Uganda Swimming Federation (USF) has taken on the initiative to grow water polo as another aquatics discipline.
But listening to South African coach Brad Rowe, who is in the country to help fast track the initial stage through a clinic at Green Hill Academy – Kibuli, an enormous task lays ahead.
First, the coaches who have been accustomed to only training swimming will need to embrace new ideas and “get swimmers interested in another aspect of aquatics.”
“Water polo should never be a threat to your swim school but rather a reason to have more people come into your swim school,” Rowe advised the coaches.
Water polo provides an opportunity for those who might not be able to make the cut in swimming. In South Africa, a country with over 100,000 swimmers, only 6-12 make it to the Olympics – a sign that the success rate isn’t that big.
Uganda is only the sixth country in Africa to embrace water polo and there is a higher chance of taking the lone Olympics slot for Africa, usually ignored by South Africa and Egypt.
While Rowe conducts his classes in Kampala, back home over 1700 students are taking part in a national provincial tournament. At school tournaments in his region, there are usually 25-30 teams while his Westville Boys High School, where famous swimmer Chad Le Clos emerged from, they have four water polo teams.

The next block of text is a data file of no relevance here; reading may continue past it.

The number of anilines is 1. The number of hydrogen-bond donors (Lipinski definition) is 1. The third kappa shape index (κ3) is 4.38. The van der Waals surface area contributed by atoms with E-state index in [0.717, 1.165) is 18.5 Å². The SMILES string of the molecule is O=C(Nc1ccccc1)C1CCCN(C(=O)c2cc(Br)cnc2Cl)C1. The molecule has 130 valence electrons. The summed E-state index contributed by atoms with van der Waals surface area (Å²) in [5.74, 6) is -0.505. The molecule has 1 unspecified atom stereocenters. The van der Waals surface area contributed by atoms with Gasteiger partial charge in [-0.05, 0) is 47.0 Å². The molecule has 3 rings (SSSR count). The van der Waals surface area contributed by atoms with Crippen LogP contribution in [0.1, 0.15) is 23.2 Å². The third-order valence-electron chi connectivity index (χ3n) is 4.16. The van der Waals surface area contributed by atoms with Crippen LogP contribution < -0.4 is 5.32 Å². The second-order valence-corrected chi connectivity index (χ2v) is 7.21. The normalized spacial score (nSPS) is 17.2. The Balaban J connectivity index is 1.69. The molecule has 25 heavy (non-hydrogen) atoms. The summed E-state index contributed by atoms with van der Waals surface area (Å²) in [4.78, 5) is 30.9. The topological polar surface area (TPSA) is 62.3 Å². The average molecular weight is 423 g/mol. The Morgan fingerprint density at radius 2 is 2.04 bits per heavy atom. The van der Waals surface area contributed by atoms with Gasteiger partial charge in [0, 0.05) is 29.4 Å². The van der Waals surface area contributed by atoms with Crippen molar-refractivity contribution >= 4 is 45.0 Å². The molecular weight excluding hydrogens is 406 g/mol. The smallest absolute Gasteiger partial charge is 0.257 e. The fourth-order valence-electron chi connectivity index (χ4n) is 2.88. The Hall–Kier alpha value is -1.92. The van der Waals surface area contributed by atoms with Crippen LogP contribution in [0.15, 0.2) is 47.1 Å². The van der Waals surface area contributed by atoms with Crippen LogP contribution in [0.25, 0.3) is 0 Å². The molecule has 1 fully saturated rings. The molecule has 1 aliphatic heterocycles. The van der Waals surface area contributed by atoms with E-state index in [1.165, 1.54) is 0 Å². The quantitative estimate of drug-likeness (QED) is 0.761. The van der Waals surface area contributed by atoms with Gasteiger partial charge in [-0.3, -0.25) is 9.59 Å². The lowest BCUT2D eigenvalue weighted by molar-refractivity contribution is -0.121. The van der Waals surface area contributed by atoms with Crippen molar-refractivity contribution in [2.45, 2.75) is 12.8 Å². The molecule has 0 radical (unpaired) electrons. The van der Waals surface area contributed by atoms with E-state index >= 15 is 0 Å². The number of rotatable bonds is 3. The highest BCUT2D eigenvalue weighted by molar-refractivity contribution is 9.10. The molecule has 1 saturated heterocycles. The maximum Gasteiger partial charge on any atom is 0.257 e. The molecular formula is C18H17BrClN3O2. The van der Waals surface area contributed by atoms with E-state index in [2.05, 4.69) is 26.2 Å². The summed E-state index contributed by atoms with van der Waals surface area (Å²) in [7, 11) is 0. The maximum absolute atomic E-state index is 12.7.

“You need your schools to grow. It helps take care of the dropout rate. We have 10,000 students doing it but only 300 keep in for the long haul.
“For a start, Uganda will need four to six teams to play each other at tournaments and one of them trying to be the best. That will create momentum,” Rowe explained.
There has been enthusiasm here. Over 60 swimmers attended the first ever water polo national team evaluation session at Green Hill on November 18 while 31 coaches are involved in the ongoing training that climaxes tomorrow.
“Your numbers are awesome but the question is not whether the kids will keep interested. Give them a ball and they will play but will the coaches stay interested?” Rowe pondered.
There in lies the million dollar question. And as USF pushes for the growth of aquatics, with synchronized swimming also expected to start next year, hopefully there will be solutions.